Wednesday, April 11, 2012
Maybe Then but Not Today
I had just finished helping a neighbor stuff an attic with insulation. The itchy-scratchy kind. And it was August when a friend and I got done with the job.
We thought a camping trip would suffice as relief from the job and so Eddie and I gathered up survival rations and primitive camping gear and set out for the Hunter Mountain area of New York's Catskill Mountains. No backpacks. No tents. No sleeping bags. No insect repellent. Two bushel bags full of food a little like the picture above but not carried on a pole. And we were hitchhiking.
We arrived at the mountain in late afternoon ate our first meal, and proceeded to spread our primitive
bedrolls to get an evenings rest before setting out on the trails the next morning. What we didn't know was that flies, fleas, gnats, and mosquitoes had scheduled a convention in our camp site and we were their welcome guests.
The joy of camping and hiking was gone by morning and, rather than going back home, we decided to hitchhike to Niagara Falls and back. So back to the highway we went and it was not long before a farmer allowed us the privilege of riding in the back of his pickup truck for a few hours. When he reached his destination, we thumbed another ride in another truck for quite a while. (I think we ended up in Cooperstown of baseball fame by then.)
On the road again, we got a ride from a traveling salesman who got us all the way to Buffalo. On the way we cooked up a supper and he picked up a lady who turned out to be totally out of it from an alcohol binge and she was deposited at the front door of a Syracuse Police station. Then it was on to Buffalo where our driver allowed us to sleep on the floor of his Buffalo apartment living room.
I have no recollection of how we got to Niagara Falls but we made it there, and at the end of the day we decided to stay in a YMCA in Lockport. By this time we were getting a bit "ripe" and the "Y" had showers. The next morning we were on our way again - same clothes since we brought no change of clothes. Somehow we got to an open field between Syracuse and Utica where we camped in an open field. No bugs and 'critters' this time but the ground was really hard and sleep was hard to come by.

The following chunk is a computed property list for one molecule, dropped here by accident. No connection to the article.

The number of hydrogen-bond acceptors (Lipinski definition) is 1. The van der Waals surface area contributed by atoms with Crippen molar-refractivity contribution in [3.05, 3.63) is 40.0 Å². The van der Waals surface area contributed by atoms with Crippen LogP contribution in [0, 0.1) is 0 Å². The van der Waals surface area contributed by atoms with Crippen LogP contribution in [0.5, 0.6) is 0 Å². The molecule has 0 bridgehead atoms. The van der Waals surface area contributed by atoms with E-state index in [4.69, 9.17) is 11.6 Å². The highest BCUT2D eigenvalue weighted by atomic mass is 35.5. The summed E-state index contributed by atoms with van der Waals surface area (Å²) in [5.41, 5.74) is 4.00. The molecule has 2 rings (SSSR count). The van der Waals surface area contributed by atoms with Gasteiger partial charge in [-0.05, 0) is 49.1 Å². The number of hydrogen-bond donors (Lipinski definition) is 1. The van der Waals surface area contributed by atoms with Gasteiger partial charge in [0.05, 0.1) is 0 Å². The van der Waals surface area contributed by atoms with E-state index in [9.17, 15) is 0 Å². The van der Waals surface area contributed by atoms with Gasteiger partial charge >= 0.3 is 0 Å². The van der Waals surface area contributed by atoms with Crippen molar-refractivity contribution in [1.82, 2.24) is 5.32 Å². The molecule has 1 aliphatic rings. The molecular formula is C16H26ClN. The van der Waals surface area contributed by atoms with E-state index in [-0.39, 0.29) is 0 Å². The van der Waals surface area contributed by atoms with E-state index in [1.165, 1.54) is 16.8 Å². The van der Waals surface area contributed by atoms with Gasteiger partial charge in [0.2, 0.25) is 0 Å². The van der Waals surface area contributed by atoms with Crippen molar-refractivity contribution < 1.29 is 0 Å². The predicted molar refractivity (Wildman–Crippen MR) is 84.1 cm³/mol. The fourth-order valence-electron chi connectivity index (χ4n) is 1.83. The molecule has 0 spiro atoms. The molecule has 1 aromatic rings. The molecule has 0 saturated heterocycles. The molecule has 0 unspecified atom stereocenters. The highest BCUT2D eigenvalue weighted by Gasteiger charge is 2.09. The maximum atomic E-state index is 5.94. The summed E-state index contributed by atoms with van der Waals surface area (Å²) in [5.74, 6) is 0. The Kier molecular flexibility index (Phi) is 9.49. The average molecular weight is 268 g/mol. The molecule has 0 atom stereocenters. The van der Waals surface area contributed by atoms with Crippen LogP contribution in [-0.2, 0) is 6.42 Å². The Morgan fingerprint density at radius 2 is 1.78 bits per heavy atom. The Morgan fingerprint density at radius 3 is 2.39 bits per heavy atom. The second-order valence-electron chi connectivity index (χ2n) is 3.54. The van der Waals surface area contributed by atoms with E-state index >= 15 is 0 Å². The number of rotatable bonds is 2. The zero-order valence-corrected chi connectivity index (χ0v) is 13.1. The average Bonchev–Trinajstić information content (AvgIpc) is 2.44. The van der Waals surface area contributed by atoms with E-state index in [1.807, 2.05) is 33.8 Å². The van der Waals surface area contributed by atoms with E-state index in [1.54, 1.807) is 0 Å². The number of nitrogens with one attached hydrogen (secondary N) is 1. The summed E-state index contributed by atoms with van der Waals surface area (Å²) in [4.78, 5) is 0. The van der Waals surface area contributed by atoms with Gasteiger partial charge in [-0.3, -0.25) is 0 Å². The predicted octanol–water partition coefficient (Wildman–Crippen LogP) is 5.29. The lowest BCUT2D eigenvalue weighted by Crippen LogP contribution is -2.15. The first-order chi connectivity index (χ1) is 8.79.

Seems to me that we started the day off with a breakfast of sardines and beans since there was not a lot of food left.
The next day we somehow made our way to Albany. How I don't know because we were really looking pretty shabby - an d left some body odor behind wherever we were. Not only that, but we were not very agreeable to each other - we were trying to decide whose crazy idea it was to take this trip anyway. We may have been out of food, but we had a little money in our pockets and decided that in the interest of getting home we would take the train the final 30 or so miles. By the way, it was well before the days of Interstate highways.
When Eddie and I met again some fifty years later we had matured a bit. we had a pleasant reunion but the question still remained: Whose idea was it to take the trip in the first place? And whose idea
was it to give up hiking to go to Niagara Falls? And was the trip a wise one to undertake?
Not on your life - but it was one of those things adventurous teenagers do - and sometimes still do.
But times were different then and we got away with it. I can't say the same for doing stuff like that today.